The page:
• The pros and cons of ICSI
    ICSI is an assisted reproductive technique where a single sperm is injected directly into an egg. ICSI can improve success rates for people with a male infertility diagnosis, but research shows it does not increase the chance of a baby for other people. Our brochure will help you understand what ICSI involves, including its possible effects on a pregnancy and child.
  • What you need to know about IVF ‘add-ons’
    In the last few years a number of so called ‘add-ons’, or ‘adjuvant’ therapies, have been offered by IVF clinics. But many of these ‘add-ons’ are experimental or have not been properly tested.
  • VARTA News - March 2019
    Read the latest edition of VARTA's newsletter for an update on what has been going on at the Authority
  • Donor legacy project
    VARTA's Donor Legacy Project has been launched. Donors can now lodge videos, letters and other material on the Voluntary Register for their offspring to access in the future.
  • Connecting with donor siblings: Helen's story
    Helen was conceived using donor sperm. Her sperm donor died before she was able to contact him, but she has since connected with her donor’s son and with other donor-siblings through the Voluntary Register.

DONOR CONCEPTION REGISTER SERVICES

VARTA manages the Central Register and the Voluntary Register and provides support for people who are donor-conceived, parents who have used a donor, donors, and their families.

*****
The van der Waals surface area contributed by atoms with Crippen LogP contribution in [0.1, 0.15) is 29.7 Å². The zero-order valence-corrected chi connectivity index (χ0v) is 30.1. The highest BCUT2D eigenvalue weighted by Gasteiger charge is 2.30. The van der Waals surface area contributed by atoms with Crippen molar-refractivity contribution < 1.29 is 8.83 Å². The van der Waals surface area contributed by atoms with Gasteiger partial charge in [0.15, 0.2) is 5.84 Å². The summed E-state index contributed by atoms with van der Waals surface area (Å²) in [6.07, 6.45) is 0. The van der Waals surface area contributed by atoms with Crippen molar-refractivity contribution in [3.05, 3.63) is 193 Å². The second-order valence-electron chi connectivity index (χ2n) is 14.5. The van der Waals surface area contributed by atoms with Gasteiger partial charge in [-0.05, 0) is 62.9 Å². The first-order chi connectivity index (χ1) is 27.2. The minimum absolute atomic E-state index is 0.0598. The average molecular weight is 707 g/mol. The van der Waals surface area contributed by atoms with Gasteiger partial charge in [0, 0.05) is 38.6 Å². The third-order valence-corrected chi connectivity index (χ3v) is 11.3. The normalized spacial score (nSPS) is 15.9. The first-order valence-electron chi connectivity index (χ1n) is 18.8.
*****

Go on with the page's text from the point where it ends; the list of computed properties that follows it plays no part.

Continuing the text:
Find out more

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Latest news

IVF clinics improve their success rate information

April 2019

Fertility clinics in Australia and New Zealand are improving the way they present success rates but there is still room for improvement, our latest annual audit has found.

In 2018, a VARTA audit of 24 clinic websites showed the average score had improved from 5.54/9 in 2017 to 6.33/9 in 2018.

Read more...
IVF clinics improve their success rate information

Good news! Adults born after IVF are as healthy as others

April 2019

IVF has been around for more than 40 years, creating more than five million people worldwide. Because IVF involves mixing eggs and sperm and making embryos in the lab, questions have been raised about whether it might affect the long-term health of people born after IVF.

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Good news! Adults born after IVF are as healthy as others

To scratch or not to scratch?

April 2019

If you are having IVF treatment, your fertility specialist may discuss endometrial scratching with you. A 2015 survey found that 83 per cent of fertility specialists in Australia, New Zealand and the United Kingdom were offering it to women at the time.

Read more...
To scratch or not to scratch?

What you need to know about IVF ‘add-ons’

March 2019

Fertility specialists are constantly looking for ways to improve your chance of getting pregnant through IVF or other assisted reproductive techniques (ART) to have a baby. In the last few years a number of so called ‘add-ons’, or ‘adjuvant’ therapies, have been offered by IVF clinics.

Read more...
What you need to know about IVF ‘add-ons’

Upcoming events

Donor-conceived Adult Network

17th April 2019
This group facilitates talking, sharing, thinking, listening, and provides an opportunity to mix with other donor-conceived adults. Who facilitates Read more...
Donor-conceived Adult Network

Single mums’ support group

27th April 2019
This group facilitates talking, sharing, thinking, listening, and provides an opportunity to mix with other solo mums and their donor conceived Read more...
Single mums’ support group